Gujarat Electricity Regulatory Commission Rejects SLDC’s Bid for Additional Deviation Charges

Posted On - 4 July, 2024 • By - King Stubb & Kasiva


The Gujarat Electricity Regulatory Commission (GERC) has dismissed a petition submitted by the State Load Despatch Centre (SLDC) seeking the establishment of a mechanism to recover additional charges from entities deviating from their scheduled electricity supply.[1] The SLDC contended that such deviations led to grid imbalances, necessitating interventions that resulted in increased costs. However, the GERC concluded that the petition was unnecessary and lacked merit under the prevailing legal and regulatory framework.

Case Timeline:

  • 2010: The SLDC assumed the responsibility of managing scheduling and dispatch services for Gujarat’s electricity grid.
  • 2014: The GERC formally adopted the Deviation Settlement Mechanism (DSM) regulations formulated by the Central Electricity Regulatory Commission (CERC). This mechanism was intended to address deviations in scheduled electricity supply and maintain grid stability.
  • 2015: The SLDC filed a petition with the GERC, proposing the introduction of a new mechanism to recover additional charges from entities responsible for deviations. The SLDC argued that these deviations forced them to procure power from non-scheduled generating companies at higher tariffs, ultimately burdening consumers with increased electricity costs.
  • 2024: Following a comprehensive evaluation of the SLDC’s petition and the responses from various stakeholders, the GERC delivered its verdict, rejecting the proposed mechanism.

Issue Raised:

The central issue in this case revolved around the SLDC’s authority to impose additional charges for deviations from scheduled electricity supply. The SLDC argued for the necessity of a compensatory mechanism to recover costs incurred due to these deviations.

Appellant’s Arguments (SLDC):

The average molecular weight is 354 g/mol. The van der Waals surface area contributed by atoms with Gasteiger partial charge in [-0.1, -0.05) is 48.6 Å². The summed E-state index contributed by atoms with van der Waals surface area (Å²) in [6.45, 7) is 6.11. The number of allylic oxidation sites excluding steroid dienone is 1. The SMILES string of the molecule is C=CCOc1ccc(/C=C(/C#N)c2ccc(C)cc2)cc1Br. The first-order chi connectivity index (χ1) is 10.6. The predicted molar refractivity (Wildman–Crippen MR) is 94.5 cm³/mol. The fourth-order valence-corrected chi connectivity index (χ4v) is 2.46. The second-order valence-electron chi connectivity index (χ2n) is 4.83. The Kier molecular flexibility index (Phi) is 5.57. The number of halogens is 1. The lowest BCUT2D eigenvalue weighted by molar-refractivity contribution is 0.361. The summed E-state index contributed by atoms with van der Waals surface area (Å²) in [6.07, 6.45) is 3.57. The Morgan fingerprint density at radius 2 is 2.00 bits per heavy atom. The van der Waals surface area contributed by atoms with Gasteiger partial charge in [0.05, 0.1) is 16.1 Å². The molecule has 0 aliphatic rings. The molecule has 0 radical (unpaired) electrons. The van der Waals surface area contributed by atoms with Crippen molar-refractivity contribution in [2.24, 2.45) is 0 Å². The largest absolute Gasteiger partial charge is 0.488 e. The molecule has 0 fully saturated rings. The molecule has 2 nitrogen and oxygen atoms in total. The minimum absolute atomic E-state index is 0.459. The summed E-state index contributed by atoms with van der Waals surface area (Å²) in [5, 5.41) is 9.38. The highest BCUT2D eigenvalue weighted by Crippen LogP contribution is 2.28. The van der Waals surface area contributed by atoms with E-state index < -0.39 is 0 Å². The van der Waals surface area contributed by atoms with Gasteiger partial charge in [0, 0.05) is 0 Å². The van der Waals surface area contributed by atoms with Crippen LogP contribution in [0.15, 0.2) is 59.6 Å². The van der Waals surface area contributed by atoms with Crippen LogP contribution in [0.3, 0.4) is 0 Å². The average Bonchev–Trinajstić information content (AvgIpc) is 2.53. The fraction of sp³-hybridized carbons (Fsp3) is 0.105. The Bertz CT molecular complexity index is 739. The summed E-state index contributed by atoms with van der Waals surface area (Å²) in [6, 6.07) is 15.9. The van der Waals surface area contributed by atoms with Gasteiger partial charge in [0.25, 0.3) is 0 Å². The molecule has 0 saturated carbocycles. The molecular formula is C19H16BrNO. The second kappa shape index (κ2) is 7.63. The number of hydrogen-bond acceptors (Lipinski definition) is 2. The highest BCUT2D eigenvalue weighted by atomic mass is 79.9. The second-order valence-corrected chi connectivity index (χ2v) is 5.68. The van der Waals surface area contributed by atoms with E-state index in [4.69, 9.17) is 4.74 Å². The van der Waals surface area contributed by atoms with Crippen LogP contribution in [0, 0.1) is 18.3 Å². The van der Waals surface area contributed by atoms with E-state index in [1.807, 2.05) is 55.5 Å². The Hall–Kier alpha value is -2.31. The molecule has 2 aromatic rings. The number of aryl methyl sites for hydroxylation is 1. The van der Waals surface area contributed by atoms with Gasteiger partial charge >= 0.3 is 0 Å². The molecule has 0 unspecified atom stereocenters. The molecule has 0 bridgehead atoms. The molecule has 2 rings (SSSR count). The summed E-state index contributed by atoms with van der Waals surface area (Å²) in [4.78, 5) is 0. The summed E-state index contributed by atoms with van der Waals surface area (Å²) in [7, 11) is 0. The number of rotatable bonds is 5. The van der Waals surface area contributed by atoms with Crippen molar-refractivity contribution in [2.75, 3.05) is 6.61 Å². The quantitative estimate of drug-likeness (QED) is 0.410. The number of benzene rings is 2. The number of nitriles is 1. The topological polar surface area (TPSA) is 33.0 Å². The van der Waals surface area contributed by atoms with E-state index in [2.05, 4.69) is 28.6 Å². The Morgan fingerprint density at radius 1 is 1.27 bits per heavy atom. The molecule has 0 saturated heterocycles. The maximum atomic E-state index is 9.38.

• The SLDC asserted that deviations from scheduled electricity supply created imbalances within the grid, necessitating costly interventions to restore stability.
  • They contended that the current DSM regulations were insufficient to address the financial burden imposed on the SLDC due to these deviations.
  • The SLDC argued for the creation of a compensatory mechanism that would enable them to recover costs incurred due to deviations, including the higher tariffs paid to non-scheduled generating companies.

Respondent’s Arguments (Various stakeholders, including major electricity companies):

  • The respondents argued that the SLDC’s petition was not maintainable under the Electricity Act, 2003, as it did not pertain to a dispute between licensees and generating companies.
  • They emphasized that the SLDC’s primary role is statutory and should adhere to the existing DSM regulations adopted from the CERC.
  • The respondents highlighted that the existing DSM regulations already provided a comprehensive framework for managing deviations and associated costs.
  • They further argued that the SLDC’s concerns unfairly targeted intra-state entities and did not adequately account for recent developments in the energy sector, such as the growing emphasis on renewable energy sources.


After a thorough examination of the evidence and arguments presented, the GERC rejected the SLDC’s petition. The commission determined that the existing DSM regulations adequately addressed deviations and their associated costs. Additionally, the GERC found that the SLDC’s petition did not align with the provisions of the Electricity Act, 2003, as it did not pertain to a dispute between relevant parties.


This case underscores the complex interplay between grid management, regulatory frameworks, and the evolving energy landscape. The GERC’s decision reaffirms the importance of adhering to established regulations and ensuring that proposed changes are well-justified and compliant with legal provisions. The ruling also reflects the need for ongoing dialogue and collaboration between stakeholders to navigate the challenges posed by the dynamic nature of the electricity sector.